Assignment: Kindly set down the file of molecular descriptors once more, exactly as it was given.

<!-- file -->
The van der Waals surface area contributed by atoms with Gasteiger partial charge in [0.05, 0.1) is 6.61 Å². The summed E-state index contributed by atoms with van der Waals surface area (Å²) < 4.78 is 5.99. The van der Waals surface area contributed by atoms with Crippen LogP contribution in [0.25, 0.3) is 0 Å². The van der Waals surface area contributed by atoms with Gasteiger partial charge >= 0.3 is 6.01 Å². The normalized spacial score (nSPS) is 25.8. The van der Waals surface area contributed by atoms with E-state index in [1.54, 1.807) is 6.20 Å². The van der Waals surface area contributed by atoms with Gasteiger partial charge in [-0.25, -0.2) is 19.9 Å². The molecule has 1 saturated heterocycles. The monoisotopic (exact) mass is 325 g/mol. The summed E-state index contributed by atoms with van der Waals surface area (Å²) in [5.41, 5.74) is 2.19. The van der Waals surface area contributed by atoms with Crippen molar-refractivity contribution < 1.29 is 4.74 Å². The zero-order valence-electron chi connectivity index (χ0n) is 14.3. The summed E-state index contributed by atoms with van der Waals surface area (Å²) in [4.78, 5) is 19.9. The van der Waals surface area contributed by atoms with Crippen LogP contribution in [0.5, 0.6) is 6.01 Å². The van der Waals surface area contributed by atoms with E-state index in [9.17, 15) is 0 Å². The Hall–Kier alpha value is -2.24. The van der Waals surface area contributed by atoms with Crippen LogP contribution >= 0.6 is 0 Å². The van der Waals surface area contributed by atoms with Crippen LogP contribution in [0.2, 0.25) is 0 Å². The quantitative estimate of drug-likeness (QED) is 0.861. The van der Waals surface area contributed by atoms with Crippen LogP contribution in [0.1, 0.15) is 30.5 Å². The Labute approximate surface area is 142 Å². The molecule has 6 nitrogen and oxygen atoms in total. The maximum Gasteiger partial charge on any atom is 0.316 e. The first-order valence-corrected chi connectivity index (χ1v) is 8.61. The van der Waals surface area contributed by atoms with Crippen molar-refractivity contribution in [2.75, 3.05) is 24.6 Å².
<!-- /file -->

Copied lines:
The van der Waals surface area contributed by atoms with Gasteiger partial charge in [0.05, 0.1) is 6.61 Å². The summed E-state index contributed by atoms with van der Waals surface area (Å²) < 4.78 is 5.99. The van der Waals surface area contributed by atoms with Crippen LogP contribution in [0.25, 0.3) is 0 Å². The van der Waals surface area contributed by atoms with Gasteiger partial charge >= 0.3 is 6.01 Å². The normalized spacial score (nSPS) is 25.8. The van der Waals surface area contributed by atoms with E-state index in [1.54, 1.807) is 6.20 Å². The van der Waals surface area contributed by atoms with Gasteiger partial charge in [-0.25, -0.2) is 19.9 Å². The molecule has 1 saturated heterocycles. The monoisotopic (exact) mass is 325 g/mol. The summed E-state index contributed by atoms with van der Waals surface area (Å²) in [5.41, 5.74) is 2.19. The van der Waals surface area contributed by atoms with Crippen molar-refractivity contribution < 1.29 is 4.74 Å². The zero-order valence-electron chi connectivity index (χ0n) is 14.3. The summed E-state index contributed by atoms with van der Waals surface area (Å²) in [4.78, 5) is 19.9. The van der Waals surface area contributed by atoms with Crippen LogP contribution in [0.5, 0.6) is 6.01 Å². The van der Waals surface area contributed by atoms with E-state index in [9.17, 15) is 0 Å². The Hall–Kier alpha value is -2.24. The van der Waals surface area contributed by atoms with Crippen LogP contribution >= 0.6 is 0 Å². The van der Waals surface area contributed by atoms with Crippen LogP contribution in [0.2, 0.25) is 0 Å². The quantitative estimate of drug-likeness (QED) is 0.861. The van der Waals surface area contributed by atoms with Crippen LogP contribution in [0.1, 0.15) is 30.5 Å². The Labute approximate surface area is 142 Å². The molecule has 6 nitrogen and oxygen atoms in total. The maximum Gasteiger partial charge on any atom is 0.316 e. The first-order valence-corrected chi connectivity index (χ1v) is 8.61. The van der Waals surface area contributed by atoms with Crippen molar-refractivity contribution in [2.75, 3.05) is 24.6 Å².